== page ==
At Rudheath Senior Academy the safeguarding of all our pupils is the highest priority. We are committed to providing a secure environment for pupils where children feel safe and are kept safe. As a school we recognise that safeguarding and promoting the welfare of children and young people is everyone’s responsibility, and we expect all staff and volunteers to share this commitment. We are fully committed to ensuring that consistent and effective safeguarding procedures are in place to support children, families and staff at school. Safeguarding concerns may include ‘Children missing from Education’, drug and alcohol use, youth violence, bullying, mental health.
At Rudheath Senior Academy we ensure our practice adheres to ‘Keeping Children Safe in Education, 2022’, statutory guidance for schools and colleges on safeguarding children and safer recruitment. For further information click here.
Designated Safeguarding Team
Mrs Jemma Morrell
Designated Safeguarding Lead
Ms Edie Jardine
Children’s Advocate and Deputy DSL
Mr Daniel Cooper
Pastoral Manager (Key Stage 4)
All adults working at Rudheath (including visitors, volunteers and contractors) have a responsibility to report concerns where they believe a child may be at immediate risk of harm or neglect to the Designated Safeguarding Lead (DSL), Children’s Advocate, or to the Head Teacher. All suspicions and allegations of abuse will be taken seriously and responded to appropriately. This information will be dealt with as confidentially as possible and made known to only those staff who need to know.
Whilst school deal with child protection concerns sensitively and with care, we have a legal responsibility to report such allegations to Social Services and/or the police and we follow the procedures set out by Cheshire West and Chester Local Authority.
As a member of staff or visitor to our school, either as a parent/carer, volunteer, supply teacher or someone who has come to work with our students in any other capacity, it is important that you are aware of our Child Protection Procedures.
Whole School Responsibilities
At Rudheath Senior Academy we are passionate about ensuring children in our schools are nurtured, listened to and protected from harm. We take very seriously our responsibility to protect and safeguard the students in our care. At Rudheath, we maintain safety by:
Everybody having a duty to safeguard children in and outside the school environment.
Involving parents/carers and providing advice and guidance regarding safeguarding.
Maintaining a child focus and listening to children.
Recognising signs of concern, especially with children who may be vulnerable.
Documenting and collating information on individual children to support early identification referral and actions to safeguard.
Taking appropriate actions to address concerns about a child’s welfare in partnership with other organisations and safeguarding agencies.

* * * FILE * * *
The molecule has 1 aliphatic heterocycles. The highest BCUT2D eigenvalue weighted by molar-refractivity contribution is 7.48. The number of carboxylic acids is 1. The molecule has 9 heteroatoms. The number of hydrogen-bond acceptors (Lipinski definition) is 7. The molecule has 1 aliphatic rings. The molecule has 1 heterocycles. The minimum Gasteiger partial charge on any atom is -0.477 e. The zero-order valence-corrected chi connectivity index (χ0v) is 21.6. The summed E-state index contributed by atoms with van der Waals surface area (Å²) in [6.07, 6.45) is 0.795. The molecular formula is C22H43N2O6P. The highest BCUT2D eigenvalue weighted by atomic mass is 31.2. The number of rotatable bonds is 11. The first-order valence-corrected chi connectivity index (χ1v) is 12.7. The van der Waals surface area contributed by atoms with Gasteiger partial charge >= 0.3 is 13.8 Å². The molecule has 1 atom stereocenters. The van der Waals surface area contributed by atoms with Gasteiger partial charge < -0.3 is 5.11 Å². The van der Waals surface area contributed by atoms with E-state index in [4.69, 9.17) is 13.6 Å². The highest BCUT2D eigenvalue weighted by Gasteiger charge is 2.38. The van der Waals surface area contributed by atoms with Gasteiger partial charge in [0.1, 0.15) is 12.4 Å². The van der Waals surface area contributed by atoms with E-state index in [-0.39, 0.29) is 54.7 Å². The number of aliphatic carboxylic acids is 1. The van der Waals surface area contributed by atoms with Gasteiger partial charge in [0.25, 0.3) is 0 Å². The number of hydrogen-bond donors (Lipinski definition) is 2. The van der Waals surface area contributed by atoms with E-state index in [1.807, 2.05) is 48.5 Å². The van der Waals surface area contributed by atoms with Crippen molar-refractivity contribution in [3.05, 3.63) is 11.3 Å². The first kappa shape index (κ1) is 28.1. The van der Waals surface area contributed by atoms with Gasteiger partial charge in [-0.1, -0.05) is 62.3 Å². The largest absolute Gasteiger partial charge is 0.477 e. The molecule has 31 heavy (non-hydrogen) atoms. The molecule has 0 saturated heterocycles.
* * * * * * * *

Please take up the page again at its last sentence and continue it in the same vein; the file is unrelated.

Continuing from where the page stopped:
Our children have the right to protection, regardless of age, gender, race, culture or disability. Children have a right to be safe and feel safe in our school.
We recognise that staff and adults working with young people are well placed to identify signs of concern and offer support to children in need. Working Together to Safeguard Children (2018) recognises there are four categories of abuse:
Guidance for Recording Information
On CPOMS, staff should note:
The nature of a concern.
The evidence that led to the concern.
What the child has said (if a discussion has taken place).
Staff full name, date and time of any disclosure.
Actions taken, including what was done or said (if a discussion has taken place).
If you do not have access to the CPOMS system and have a child protection concern, you must have a face-to-face conversation with one of the safeguarding team.
Even if a child has not made a disclosure but you have concerns regarding their welfare, you must still record and report the information on CPOMS and to one of the safeguarding team. You may wish to find one of the designated safeguarding team and talk directly to them or immediately. Ensure that a written record of concerns is logged on CPOMS following a discussion.
Concerns may include:
Seeing unusual marks or bruises.
Noticing that a child’s personal hygeine is not as it should be.
Noticing that a child is always hungry or looks tired or unwell.
Noticing a change in behaviour, perhaps over a couple of weeks.
Unusual, strange or worrying things a child says or write in their books.
Safeguarding Children – Key Points
Always stop and listen straight away if someone wants to tell you about incidents or suspicions of abuse.
Make a note of what was said or observed and pass to the Designated Safeguarding Lead.
Never make a promise that you will keep what is said confidential or secret. If you are told about abuse you have a responsibility to to tell the right people and get something done about it.
Never attempt to carry out an investigation of suspected or alleged abuse by interviewing people. It is your duty to refer concerns on, but not investigate.
Key Contacts Outside of School
Cheshire West and Chester Council Safeguarding Children in Education Officer